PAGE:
Late Sunday, the Federal Reserve made three announcements hoping to calm world financial markets and forestall a financial panic.

First, the Feds are again reducing the interest rate they charge banks by a quarter point and extending the period from 30 to 90 days. Another rate cut could occur Tuesday.

Second, after playing the middleman to enable the Fed’s multi-billion bailout of Bear Stearns last week, JP Morgan has agreed, with the Federal Reserve backing the risks, to purchase Bear Stearns for a mere $2 per share.

Yep, two bucks. As The Agonist noted, Bear Stearns was trading last week at $50 per share, but even at $2/share, the Feds, who stand behind JP Morgan, may be taking a risk if Bear Stearns "assets" are in fact net liabilities. (h/t Ian and nomolos).

UPDATE: Third, expanding on the deal it gave Bear Stearns last week, the Fed further opened its loan windows directly to other non-bank Wall Street financial institutions, offering them what appears to be unlimited credit through loans/exchanges of the firms’ shaky assets for safer US securities. It appears to be a massive bailout of those firms whose teetering financial conditions are based on the shaky mortagage markets.

The Fed’s unprecedented actions are meant to ward off a broader collapse as the financial/confidence crises spread. If you haven’t read Ian Welsh’s excellent background explaining all this, you should do so. Today’s New York Times summarizes the concerns this morning.

The cash squeeze that brought Bear Stearns to its knees is fanning fears that other investment banks might be vulnerable to the crisis of confidence gripping Wall Street.

Investors are bracing for another volatile week in the markets as bankers and policy makers deal with the fallout from their bid to rescue Bear Stearns.

For now, the prospect of a new wave of consolidation in the beleaguered financial services industry seems remote. That is because would-be acquirers and everyday investors alike have lost faith in the values that Wall Street firms are placing on their own assets.

Of particular concern are the so-called marks placed on mortgage-linked investments like those that undid Bear Stearns, prompting a run on the firm that led the Federal Reserve and JPMorgan Chase to throw Bear Stearns a financial lifeline last week. . . .

The unhappy experience of Bear Stearns proves that it is a lack of confidence, not capital, that ultimately topples even the savviest financial institutions.

“Once you have a run on the bank you are in a death spiral and your assets become worthless,” said David Trone, a brokerage analyst at Fox Pitt Kelton.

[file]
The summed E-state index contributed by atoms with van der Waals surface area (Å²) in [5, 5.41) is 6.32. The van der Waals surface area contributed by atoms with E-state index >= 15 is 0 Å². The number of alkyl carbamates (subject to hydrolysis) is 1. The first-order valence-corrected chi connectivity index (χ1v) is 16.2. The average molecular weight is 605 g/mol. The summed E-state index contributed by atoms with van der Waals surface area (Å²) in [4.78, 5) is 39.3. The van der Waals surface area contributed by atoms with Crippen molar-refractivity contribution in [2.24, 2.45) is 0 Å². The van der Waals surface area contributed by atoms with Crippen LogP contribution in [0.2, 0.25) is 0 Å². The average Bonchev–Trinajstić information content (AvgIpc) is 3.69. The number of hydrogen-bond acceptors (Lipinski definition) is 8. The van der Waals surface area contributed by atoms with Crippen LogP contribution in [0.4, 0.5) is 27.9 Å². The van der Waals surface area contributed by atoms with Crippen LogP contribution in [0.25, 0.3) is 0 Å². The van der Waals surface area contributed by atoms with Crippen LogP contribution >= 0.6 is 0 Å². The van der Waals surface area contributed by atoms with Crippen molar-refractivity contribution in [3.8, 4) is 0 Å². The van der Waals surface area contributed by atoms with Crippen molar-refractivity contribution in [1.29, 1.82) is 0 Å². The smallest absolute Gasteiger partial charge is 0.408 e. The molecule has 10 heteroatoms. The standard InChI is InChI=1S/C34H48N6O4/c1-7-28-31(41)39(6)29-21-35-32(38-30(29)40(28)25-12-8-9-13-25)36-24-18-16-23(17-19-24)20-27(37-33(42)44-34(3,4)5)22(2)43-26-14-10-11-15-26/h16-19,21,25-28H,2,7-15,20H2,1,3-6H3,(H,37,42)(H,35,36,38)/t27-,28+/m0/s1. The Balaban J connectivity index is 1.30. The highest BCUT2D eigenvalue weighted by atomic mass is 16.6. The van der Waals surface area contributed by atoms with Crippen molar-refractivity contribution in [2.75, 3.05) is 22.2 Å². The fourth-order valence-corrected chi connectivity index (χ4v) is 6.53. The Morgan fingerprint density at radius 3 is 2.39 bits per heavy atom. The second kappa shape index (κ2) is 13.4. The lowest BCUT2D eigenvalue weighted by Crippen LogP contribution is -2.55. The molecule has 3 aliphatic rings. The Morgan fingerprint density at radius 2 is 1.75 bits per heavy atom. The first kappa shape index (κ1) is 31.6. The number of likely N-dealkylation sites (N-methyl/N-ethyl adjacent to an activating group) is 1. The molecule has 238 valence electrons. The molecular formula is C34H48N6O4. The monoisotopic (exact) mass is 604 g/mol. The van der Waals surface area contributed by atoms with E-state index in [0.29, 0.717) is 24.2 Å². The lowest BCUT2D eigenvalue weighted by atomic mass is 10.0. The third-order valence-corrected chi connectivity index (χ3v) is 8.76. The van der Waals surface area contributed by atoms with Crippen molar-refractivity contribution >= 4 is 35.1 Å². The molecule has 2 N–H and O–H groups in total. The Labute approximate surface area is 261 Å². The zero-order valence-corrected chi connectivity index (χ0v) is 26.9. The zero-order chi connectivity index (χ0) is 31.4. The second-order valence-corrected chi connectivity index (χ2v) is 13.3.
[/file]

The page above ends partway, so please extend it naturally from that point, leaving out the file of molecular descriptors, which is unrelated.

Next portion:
On Saturday, Martin Feldstein, president of the Cambridge/Harvard economic research group that makes the official call on whether we’re in recession, delivered his opinion. His assessment was that we’re not only in a recession but could be facing the worst recession since World War II. "The situation is bad, it’s getting worse, and the risks are that the situation could be very bad," he warned. Udpdate II: Alan Greenspan concurs (h/t Biodun, Bilbo).

To borrow my favorite economic term, this is serious stuff. We need the wisest, most mature leadership we can muster to avert a serious recession or worse. The entire financial system is on the verge of collapse, with the Fed using every tool in its limited monetary arsenal to prop up confidence in the system.

As Ian noted, with the Fed’s monetary tools stetched, we could use some fiscal policy help from Congress and the President. But as if to mock us, President George "Hoover" Bush warned business leaders that government should avoid "overcorrecting the economy" — as though the problem we’re facing is not a Fed running out of options but rather a government trying to do too much instead of relying on the unfettered markets.

Markets? The Fed has already used $400 billion of its $800 billion of readily available funds trying to bail out the wizards of Wall Street, and is facing the need to print money — and risk inflation — to retain further leverage. The Fed is in the process of taking over and running Wall Street financial institutions, only a step removed from nationalization.

Meanwhile, we’re stuck with President Hoover and in desparate need of FDR. So it would be helpful if the media, who are recently into censoring black ministers, began instead to ask Obama and Clinton about how good their economic advisers are. Update III: I see I’ve been far to harsh on Herbert Hoover. Point taken.

All eyes will be in the world’s and US financial markets to see how they respond to the Fed’s unprecedented interventions this weekend. Will they hold? Or panic? Hang on.